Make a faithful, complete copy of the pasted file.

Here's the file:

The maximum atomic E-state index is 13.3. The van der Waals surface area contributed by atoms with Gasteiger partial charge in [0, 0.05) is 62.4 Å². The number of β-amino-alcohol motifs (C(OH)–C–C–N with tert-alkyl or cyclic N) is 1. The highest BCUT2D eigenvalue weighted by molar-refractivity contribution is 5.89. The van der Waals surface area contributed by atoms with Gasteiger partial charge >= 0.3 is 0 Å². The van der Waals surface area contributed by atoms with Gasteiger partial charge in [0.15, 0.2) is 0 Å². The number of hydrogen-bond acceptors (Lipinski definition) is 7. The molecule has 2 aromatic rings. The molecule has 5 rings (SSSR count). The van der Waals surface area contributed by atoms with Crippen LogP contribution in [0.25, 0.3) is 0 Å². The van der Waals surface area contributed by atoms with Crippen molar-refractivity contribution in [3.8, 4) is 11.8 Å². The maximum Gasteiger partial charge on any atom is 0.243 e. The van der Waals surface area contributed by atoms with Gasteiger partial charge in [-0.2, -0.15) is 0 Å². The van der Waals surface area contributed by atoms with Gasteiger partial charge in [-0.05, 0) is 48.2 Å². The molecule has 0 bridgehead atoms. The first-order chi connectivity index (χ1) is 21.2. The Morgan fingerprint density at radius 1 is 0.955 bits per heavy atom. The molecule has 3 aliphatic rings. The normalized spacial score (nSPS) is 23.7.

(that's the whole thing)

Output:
The maximum atomic E-state index is 13.3. The van der Waals surface area contributed by atoms with Gasteiger partial charge in [0, 0.05) is 62.4 Å². The number of β-amino-alcohol motifs (C(OH)–C–C–N with tert-alkyl or cyclic N) is 1. The highest BCUT2D eigenvalue weighted by molar-refractivity contribution is 5.89. The van der Waals surface area contributed by atoms with Gasteiger partial charge >= 0.3 is 0 Å². The van der Waals surface area contributed by atoms with Gasteiger partial charge in [0.15, 0.2) is 0 Å². The number of hydrogen-bond acceptors (Lipinski definition) is 7. The molecule has 2 aromatic rings. The molecule has 5 rings (SSSR count). The van der Waals surface area contributed by atoms with Crippen LogP contribution in [0.25, 0.3) is 0 Å². The van der Waals surface area contributed by atoms with Crippen molar-refractivity contribution in [3.8, 4) is 11.8 Å². The maximum Gasteiger partial charge on any atom is 0.243 e. The van der Waals surface area contributed by atoms with Gasteiger partial charge in [-0.2, -0.15) is 0 Å². The van der Waals surface area contributed by atoms with Gasteiger partial charge in [-0.05, 0) is 48.2 Å². The molecule has 0 bridgehead atoms. The first-order chi connectivity index (χ1) is 21.2. The Morgan fingerprint density at radius 1 is 0.955 bits per heavy atom. The molecule has 3 aliphatic rings. The normalized spacial score (nSPS) is 23.7.